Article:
I. Early Discoveries • DNA only has 4 building blocks. 1. Protein (20 monomers) seemed more likely. B. Frederick Griffith – 1928 1. Dead pathogenic bacteria pass something to live harmless ones, making them deadly.
Virus C. Hershey & Chase-1952 1. Used radioactive atoms to label viruses 2. Sulfer-35 to label protein. 3. Phosphorous-32 for DNA 4. P32 ended up in bacteria, so DNA was passed on.
D. Erwin Chargaff – • The amount of T matches amount of A. • G matches C E. Rosalind Franklin and M. Wilkins • X-ray crystal photos suggest DNA is a double helix.
II. DNA’s properties • A. 4 Nitrogen Bases: Adenine, Guanine, Cytosine, Thymine • 1. Bonding is always: A---T G---C 2. Complementary bases
B. Nucleotide – 3 parts phosphate Nitrogen base sugar #5 Carbon #3 Carbon
C. DNA Base Pairing 1. Hydrogen bonding holds the 2 strands together a. Backbone-alternating Sugar and Phosphate b. Anti-Parallel – Strands run opposite. c. Bases with 2 rings - Purines d. Bases with 1 ring - Pyrimidines
2.0 nm 3.4 D. Size • One complete turn of double helix spans 10 base pairs. • Angle between consecutive bases? • 36 degrees 3. One turn is 3.4 nm • Distance between bases? • .34 nm 4. Width: 2.0 nm
MOVIE • -QUIZ - Complementary DNA strand? • ATCGCCGTTAGTATA • TAGCGGCAATCATAT
Watson and Crick Lecture 2. DNA REPLICATION
DNA Replication is Semi-conservative. • Each original strand serves as a template for making the new strands. • 6 billion base pairs replicated in 3-4 hours. New DNA Strands
B. Case Study - HIV drug AZT • HIV virus reproduces in and kills white blood cells. • WBC count gets low. Allows infections • AZT – Blocks viral DNA replication.
C. Steps • The 2 strands are separated by • Helicase enzyme. • Open section is a “replication bubble”. • 2. DNA Polymerase builds a new strand by reading original base and inserting complementary base.
D. Nucleotides can only be added to the 3’ carbon of the previous one. • DNA grows 5’ to 3’. • Leading Strand- grows toward replication fork. • Lagging Strand – Grows away from fork. • Builds in short pieces called Okazaki fragments Movie
E. AZT Cont. • AZT molecule has similar shape as Thymine. • 3’ carbon has -N3, not -OH. • Viruses insert AZT instead of thymine. • Next base can’t attach to N3. • Strand growth stops. • New virus can’t be made.
AZT 2. Side effects? a. Human machinery for copying DNA works similarly to virus. • Dividing human cells insert AZT in DNA, can’t finish copying, and die. • What’s worse, the disease or the treatment?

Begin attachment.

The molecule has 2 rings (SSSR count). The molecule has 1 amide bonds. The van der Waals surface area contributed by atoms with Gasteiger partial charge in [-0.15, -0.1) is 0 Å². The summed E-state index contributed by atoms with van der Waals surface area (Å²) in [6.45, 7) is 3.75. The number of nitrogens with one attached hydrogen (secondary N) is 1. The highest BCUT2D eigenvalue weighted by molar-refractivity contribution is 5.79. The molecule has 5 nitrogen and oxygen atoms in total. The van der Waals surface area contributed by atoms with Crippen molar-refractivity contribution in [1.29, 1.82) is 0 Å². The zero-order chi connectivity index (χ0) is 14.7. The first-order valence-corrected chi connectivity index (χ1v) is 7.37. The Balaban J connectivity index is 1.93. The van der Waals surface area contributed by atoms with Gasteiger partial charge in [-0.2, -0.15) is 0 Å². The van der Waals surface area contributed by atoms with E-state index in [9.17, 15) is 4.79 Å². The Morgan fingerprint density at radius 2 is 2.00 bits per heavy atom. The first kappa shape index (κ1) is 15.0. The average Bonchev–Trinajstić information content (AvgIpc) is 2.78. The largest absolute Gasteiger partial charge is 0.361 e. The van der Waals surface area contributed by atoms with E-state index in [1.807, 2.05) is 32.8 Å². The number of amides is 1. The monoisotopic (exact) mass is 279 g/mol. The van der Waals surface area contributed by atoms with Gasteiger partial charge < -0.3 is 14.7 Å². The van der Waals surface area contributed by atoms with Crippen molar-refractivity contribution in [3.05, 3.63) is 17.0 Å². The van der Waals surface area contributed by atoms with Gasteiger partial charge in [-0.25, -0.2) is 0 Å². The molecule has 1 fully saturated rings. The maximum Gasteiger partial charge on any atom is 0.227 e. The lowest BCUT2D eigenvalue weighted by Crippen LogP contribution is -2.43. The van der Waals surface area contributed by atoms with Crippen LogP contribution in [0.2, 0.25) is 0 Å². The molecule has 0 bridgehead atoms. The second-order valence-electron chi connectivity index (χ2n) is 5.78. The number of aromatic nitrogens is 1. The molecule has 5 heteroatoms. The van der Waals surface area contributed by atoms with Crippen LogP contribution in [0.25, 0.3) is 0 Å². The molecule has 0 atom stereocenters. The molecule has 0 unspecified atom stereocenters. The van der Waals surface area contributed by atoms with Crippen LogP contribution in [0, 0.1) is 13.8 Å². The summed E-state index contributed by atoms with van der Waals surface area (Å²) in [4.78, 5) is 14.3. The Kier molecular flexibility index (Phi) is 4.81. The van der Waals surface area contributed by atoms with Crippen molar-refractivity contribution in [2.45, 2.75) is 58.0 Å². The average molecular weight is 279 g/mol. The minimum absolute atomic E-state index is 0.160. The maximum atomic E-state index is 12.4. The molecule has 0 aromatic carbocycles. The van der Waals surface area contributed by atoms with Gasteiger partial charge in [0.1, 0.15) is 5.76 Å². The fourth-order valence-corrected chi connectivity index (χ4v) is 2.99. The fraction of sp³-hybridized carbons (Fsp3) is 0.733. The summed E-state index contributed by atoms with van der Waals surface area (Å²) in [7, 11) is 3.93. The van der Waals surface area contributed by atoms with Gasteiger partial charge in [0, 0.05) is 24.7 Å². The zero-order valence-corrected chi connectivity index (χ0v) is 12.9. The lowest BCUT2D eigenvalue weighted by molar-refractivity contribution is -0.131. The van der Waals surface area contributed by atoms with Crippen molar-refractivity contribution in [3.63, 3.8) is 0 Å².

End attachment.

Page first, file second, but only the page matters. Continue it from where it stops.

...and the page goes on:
DNA Lecture 3 – Transcription • The process of copying the recipe in genes to RNA.
II. Case Study –Lactose Intolerance A. Many people can’t make lactase enzyme. • Can’t digest lactose in milk. • Causes gas from bacteria.
Transcription- Making Messenger RNA • RNA Polymerase – • a. Opens helix and makes mRNA strand from DNA template.
B. mRNA editing • Introns are cut out. • Exons are fused together. • Contains the message that will leave the nucleus. What is the mRNA? DNA: ATCGCCGTTA RNA: UAGCGGCAAU
C. Each group of 3 bases in mRNA is a codon. 1. Each codes for a specificamino acid. a. 3000 bases = ______ codons • 1000 b. Codes for _____ amino acids. • 1000
D. Lactose Intolerance cont. 1. 75% of adults worldwide show some LI. 2. Ability of adults to digest lactose results from a recent mutation.
E. The Lactose Operon A set of genes that are regulated together • A repressor protein blocks RNA Polymerase from transcribing the 3 lactase genes. • Lactose attaches to the repressor, makes it leave. • Allows transcription. • When lactose is used up, repressor re-attaches. a. Enzyme is made ONLY WHEN ITS NEEDED.
F. The Codon Table 1. Redundancy: multiple codons for same amino acid. 2. Start Codon- AUG • first amino acid is always methionine. 3. Stop Codons - no amino acid, stops protein growth. Find the amino acids coded for by these sequences: • 1.mRNA: AUGUGGCUUAAA 2. DNA: AAATACCGGACT • (start)met-trp-leu-lys
How is mRNA Read? • Transfer RNA • Has a 3-base “anticodon.” • Other end has an amino acid attached. B. tRNA’s anticodon must match mRNA codon. • Correct amino acid is delivered to build the protein. CGU GCA mRNA
Ribosome – The “Matchmaker” A. Holds mRNA so tRNA can pair with it.
Steps of Translation • tRNA carrying MET binds to the start codon • At the P-site.
Peptide Bond Step 2. Next tRNA fills the A-site. 3. A peptide bond forms
4. Ribosome shifts, A-site now empty. • Next tRNA enters. 6. Continues until a “Stop” codon. Video
Mutations “The fat cat ate the wee rat” • A permanent change in the DNA. B. Types • Substitution – Changes one base, one codon. • Change an “e” to an “a”. 2. Insertion / deletion – “Frameshift” • A base is added or removed. Causes whole new set of codons after that point. • Remove “t” in cat and shift subsequent letters left one space • Causes premature stop. • Inversion – Section of DNA flips 180o. • Read the sentence backwards